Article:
Complete Set of 2, 1875 10c Washington & 5c Franklin

# 3-4 - Complete Set of 2, 1875 10c Washington & 5c Franklin

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U.S. #3-4
1875 Franklin and Washington
  • Official reproductions of the 1847 Issue of America’s First Postage Stamps
  • Set features the portraits of Benjamin Franklin – America’s first postmaster general and George Washington – America’s first president
  • Not valid for postage 
  • Extremely scarce
Stamp Category:  Official Reproductions
Set:  1875 Issue
Value:  Sold at face values of 5c (#3) and 10c (#4); Not valid for postage
Issue Date:  1875
First Day City:  Philadelphia, Pennsylvania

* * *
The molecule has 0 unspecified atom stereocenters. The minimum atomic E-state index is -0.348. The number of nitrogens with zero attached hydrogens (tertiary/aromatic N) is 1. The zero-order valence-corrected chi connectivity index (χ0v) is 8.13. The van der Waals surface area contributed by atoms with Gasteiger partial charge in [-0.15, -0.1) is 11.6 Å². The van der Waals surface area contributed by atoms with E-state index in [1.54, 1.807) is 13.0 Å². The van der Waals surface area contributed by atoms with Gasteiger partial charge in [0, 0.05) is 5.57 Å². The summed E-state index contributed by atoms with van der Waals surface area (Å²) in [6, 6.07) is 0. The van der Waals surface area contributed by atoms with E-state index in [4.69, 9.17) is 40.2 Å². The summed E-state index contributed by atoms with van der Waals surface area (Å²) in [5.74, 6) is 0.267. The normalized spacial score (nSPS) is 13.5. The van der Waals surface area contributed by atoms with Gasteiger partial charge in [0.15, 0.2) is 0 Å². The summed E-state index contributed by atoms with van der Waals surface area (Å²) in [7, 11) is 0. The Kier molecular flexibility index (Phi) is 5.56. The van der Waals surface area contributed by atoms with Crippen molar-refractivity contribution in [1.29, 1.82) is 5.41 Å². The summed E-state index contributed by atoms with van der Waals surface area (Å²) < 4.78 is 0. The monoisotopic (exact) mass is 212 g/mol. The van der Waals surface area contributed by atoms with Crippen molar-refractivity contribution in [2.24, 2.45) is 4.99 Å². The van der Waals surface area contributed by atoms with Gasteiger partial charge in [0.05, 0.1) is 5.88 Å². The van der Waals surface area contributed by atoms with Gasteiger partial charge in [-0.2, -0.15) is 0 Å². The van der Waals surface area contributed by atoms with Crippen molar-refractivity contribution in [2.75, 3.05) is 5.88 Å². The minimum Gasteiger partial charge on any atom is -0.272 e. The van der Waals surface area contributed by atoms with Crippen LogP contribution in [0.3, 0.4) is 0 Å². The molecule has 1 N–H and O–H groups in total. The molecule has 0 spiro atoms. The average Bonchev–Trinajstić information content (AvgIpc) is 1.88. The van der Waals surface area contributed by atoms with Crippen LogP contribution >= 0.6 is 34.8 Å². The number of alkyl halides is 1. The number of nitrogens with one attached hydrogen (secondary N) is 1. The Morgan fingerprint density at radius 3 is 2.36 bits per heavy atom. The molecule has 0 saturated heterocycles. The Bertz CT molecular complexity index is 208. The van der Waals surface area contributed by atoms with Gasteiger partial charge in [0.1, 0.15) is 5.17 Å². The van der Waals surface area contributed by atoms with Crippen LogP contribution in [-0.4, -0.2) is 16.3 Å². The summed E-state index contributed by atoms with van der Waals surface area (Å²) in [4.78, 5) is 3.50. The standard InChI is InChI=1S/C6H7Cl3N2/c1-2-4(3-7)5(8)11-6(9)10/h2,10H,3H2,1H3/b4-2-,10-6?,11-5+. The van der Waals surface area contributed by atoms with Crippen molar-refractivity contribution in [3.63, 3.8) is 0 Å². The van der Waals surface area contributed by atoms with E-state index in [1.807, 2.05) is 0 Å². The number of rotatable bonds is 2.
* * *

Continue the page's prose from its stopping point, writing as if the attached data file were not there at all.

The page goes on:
Note:  Some are of the opinion the stamps were sold only at the office of the Third Assistant Postmaster General in Washington, D.C.                                                              
Quantity Printed:  11,450(#3) and 10,000 (#4)                                                                    
Quantity Sold:  4,779 (#3) and 3,883 (#4)                                                                        
Printed by:  Bureau of Printing and Engraving from newly created dies                                                
Printing Method:  Engraving                                                                                   
Format:  
Panes of 50 subjects, 10 stamps across and five down                                                                   
Perforations:  Imperforate                                                                                                    
Color:  Red brown  
Paper:  Ungummed bluish wove paper
 
Why the stamps were issued:  The stamps were issued by order of the U.S. Post Office Department in conjunction with the 1876 Centennial International Exhibition.  Postal authorities hoped to sell all U.S. stamps at the Exhibition, even those no longer in use. 
 
About the stamp design: